"This was a legitimate Facebook event that was being organized by Washington, D.C. locals," says Dylan Petrohilos, a former Inauguration rioting case defendant that was involved in organizing the counterprotest.


Motherboard: How Real Activists Learned Facebook Was Deleting Their Protest Page for ‘Inauthentic Behavior’

In a statement, Shut It Down DC said the Facebook event was created by Resisters, a page that ostensibly existed to share feminist memes, and garnered roughly 21,000 followers. (Facebook has since removed it for “inauthentic behavior.”) Facebook caught wind of Resisters because it was managed by a known-IRA account for seven minutes, and it’s unclear but possible that account also created the page.

But [co-organizer Brendan] Orsinger says it’s not so simple—that Resisters seemed real because it parasitized the work of legitimate activist groups. This is a known device of disinformation campaigns, say experts like the Atlantic Council’s Digital Forensics Research Lab, which Facebook consults on matters of platform abuse.


This is not a new tactic; it was standard operating procedure for the KGB. Organize both pro- and anti-government demonstrations, then reveal that the anti-government demonstrations were organized by the government all along, sowing chaos and mistrust. (Hell, "anti-government activists join a resistance cell, only to discover that it was a trap set by the government" is the plot of 1984.)

Untangling "legitimate" from "illegitimate" political groups is a difficult problem, and Facebook -- surprise! -- isn't up to it.

Techdirt: Facebook's Censorship Of Legit Activists Shows The Policing Of Propaganda Is Going To Be A Fucking Mess

Over at Facebook, one of the justifications for the removal of the page was that an account linked to the Russian IRA disinformation effort had been an administrator for the page for all of seven minutes:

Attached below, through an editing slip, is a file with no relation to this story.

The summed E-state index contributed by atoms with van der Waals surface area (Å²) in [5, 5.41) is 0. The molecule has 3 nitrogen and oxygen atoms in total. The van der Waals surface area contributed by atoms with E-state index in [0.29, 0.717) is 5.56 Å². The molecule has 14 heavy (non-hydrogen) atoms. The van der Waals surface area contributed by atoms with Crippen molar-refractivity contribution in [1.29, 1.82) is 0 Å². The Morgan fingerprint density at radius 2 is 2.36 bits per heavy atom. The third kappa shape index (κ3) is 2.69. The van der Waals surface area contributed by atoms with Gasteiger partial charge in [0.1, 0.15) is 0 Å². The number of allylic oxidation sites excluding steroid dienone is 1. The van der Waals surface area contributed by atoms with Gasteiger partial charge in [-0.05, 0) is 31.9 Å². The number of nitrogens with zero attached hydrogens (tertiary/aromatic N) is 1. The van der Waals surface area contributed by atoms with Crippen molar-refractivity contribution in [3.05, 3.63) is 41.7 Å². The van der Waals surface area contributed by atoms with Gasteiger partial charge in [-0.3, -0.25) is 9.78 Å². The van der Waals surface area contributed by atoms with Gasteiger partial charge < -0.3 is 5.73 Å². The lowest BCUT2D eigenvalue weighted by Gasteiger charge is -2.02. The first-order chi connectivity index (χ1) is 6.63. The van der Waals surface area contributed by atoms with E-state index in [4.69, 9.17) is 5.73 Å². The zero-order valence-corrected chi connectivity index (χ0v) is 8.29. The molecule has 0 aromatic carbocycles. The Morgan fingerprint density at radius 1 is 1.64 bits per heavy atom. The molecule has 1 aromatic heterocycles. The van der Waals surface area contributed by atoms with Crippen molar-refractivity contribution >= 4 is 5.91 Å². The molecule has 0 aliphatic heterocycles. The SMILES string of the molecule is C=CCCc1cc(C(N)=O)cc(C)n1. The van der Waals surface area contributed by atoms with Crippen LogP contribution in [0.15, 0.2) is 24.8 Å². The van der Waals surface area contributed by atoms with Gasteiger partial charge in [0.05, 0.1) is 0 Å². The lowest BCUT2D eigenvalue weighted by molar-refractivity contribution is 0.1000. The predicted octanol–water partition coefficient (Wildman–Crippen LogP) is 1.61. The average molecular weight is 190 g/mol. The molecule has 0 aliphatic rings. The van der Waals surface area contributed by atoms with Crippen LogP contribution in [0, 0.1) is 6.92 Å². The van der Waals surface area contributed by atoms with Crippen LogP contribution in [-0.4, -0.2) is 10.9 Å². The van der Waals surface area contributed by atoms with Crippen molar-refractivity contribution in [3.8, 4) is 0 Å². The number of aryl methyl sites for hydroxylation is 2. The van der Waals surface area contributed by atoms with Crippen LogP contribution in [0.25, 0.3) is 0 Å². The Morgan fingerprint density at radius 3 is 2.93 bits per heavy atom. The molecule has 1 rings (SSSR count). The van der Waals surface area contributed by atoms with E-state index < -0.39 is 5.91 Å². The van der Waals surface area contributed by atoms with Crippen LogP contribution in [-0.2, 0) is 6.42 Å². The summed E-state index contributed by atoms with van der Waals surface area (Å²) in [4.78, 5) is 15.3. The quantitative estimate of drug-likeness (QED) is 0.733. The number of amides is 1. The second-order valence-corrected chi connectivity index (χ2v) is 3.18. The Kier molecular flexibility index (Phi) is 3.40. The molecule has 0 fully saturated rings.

"The IRA engaged with many legitimate Pages, so these leads sometimes turn up nothing. However, one of these leads did turn up something. One of the IRA accounts we disabled in 2017 shared a Facebook Event hosted by the “Resisters” Page. This Page also previously had an IRA account as one of its admins for only seven minutes. These discoveries helped us uncover the other inauthentic accounts we disabled today."


Taking down a whole, legitimate website because one IRA-linked account had admin rights for all of seven minutes seems shaky at best, and Facebook isn't clear on what additional evidence they relied on. The other problem is that Facebook notified all of the group's legitimate members about its move, undermining the effort as a whole. Facebook's blog post is also misleading, in that it suggests that these legitimate activists were somehow conned into participating in a counter-protest they would have been engaged with anyway:

"The Event – “No Unite the Right 2 – DC” – was scheduled to protest an August “Unite the Right” event in Washington. Inauthentic admins of the “Resisters” Page connected with admins from five legitimate Pages to co-host the event. These legitimate Pages unwittingly helped build interest in “No Unite Right 2 – DC” and posted information about transportation, materials, and locations so people could get to the protests."


The event is still scheduled, but the new Facebook group created in the wake of Facebook's actions has far fewer members, and it's unclear how many people who would have otherwise attended were scared off by what feels like over-reach.


So that's where we are now.


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Re: The Antisocial Network

Postby Thad » Mon Aug 06, 2018 10:53 am


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Joxam
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Re: The Antisocial Network

Postby Joxam » Mon Aug 06, 2018 5:46 pm

Twitter, of course, says he's not in violation of any of their policy.